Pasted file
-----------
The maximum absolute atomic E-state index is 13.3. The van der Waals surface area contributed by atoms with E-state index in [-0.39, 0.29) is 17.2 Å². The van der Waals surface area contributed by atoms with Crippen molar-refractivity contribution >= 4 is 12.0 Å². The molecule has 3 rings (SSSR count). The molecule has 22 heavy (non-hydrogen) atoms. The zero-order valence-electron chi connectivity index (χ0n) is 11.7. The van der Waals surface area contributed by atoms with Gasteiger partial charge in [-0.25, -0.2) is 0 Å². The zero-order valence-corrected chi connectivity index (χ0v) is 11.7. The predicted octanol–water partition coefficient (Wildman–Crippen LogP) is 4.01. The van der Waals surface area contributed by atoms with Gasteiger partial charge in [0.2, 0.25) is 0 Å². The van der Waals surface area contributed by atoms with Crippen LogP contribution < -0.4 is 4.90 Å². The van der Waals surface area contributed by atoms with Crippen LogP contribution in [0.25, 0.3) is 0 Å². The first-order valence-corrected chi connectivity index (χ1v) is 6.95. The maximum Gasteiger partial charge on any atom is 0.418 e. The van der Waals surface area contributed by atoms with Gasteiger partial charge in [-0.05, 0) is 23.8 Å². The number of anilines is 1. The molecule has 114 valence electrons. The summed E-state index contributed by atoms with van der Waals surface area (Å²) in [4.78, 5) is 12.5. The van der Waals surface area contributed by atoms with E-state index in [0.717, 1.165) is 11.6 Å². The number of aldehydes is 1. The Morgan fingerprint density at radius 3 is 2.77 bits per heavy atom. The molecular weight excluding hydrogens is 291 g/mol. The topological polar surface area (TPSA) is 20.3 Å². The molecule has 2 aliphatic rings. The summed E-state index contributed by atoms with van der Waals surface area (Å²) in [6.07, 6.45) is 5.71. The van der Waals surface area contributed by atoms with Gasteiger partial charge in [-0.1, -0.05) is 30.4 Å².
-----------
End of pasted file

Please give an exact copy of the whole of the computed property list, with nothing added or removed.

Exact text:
The maximum absolute atomic E-state index is 13.3. The van der Waals surface area contributed by atoms with E-state index in [-0.39, 0.29) is 17.2 Å². The van der Waals surface area contributed by atoms with Crippen molar-refractivity contribution >= 4 is 12.0 Å². The molecule has 3 rings (SSSR count). The molecule has 22 heavy (non-hydrogen) atoms. The zero-order valence-electron chi connectivity index (χ0n) is 11.7. The van der Waals surface area contributed by atoms with Gasteiger partial charge in [-0.25, -0.2) is 0 Å². The zero-order valence-corrected chi connectivity index (χ0v) is 11.7. The predicted octanol–water partition coefficient (Wildman–Crippen LogP) is 4.01. The van der Waals surface area contributed by atoms with Gasteiger partial charge in [0.2, 0.25) is 0 Å². The van der Waals surface area contributed by atoms with Crippen LogP contribution < -0.4 is 4.90 Å². The van der Waals surface area contributed by atoms with Crippen LogP contribution in [0.25, 0.3) is 0 Å². The first-order valence-corrected chi connectivity index (χ1v) is 6.95. The maximum Gasteiger partial charge on any atom is 0.418 e. The van der Waals surface area contributed by atoms with Gasteiger partial charge in [-0.05, 0) is 23.8 Å². The number of anilines is 1. The molecule has 114 valence electrons. The summed E-state index contributed by atoms with van der Waals surface area (Å²) in [4.78, 5) is 12.5. The van der Waals surface area contributed by atoms with E-state index in [0.717, 1.165) is 11.6 Å². The number of aldehydes is 1. The Morgan fingerprint density at radius 3 is 2.77 bits per heavy atom. The molecular weight excluding hydrogens is 291 g/mol. The topological polar surface area (TPSA) is 20.3 Å². The molecule has 2 aliphatic rings. The summed E-state index contributed by atoms with van der Waals surface area (Å²) in [6.07, 6.45) is 5.71. The van der Waals surface area contributed by atoms with Gasteiger partial charge in [-0.1, -0.05) is 30.4 Å².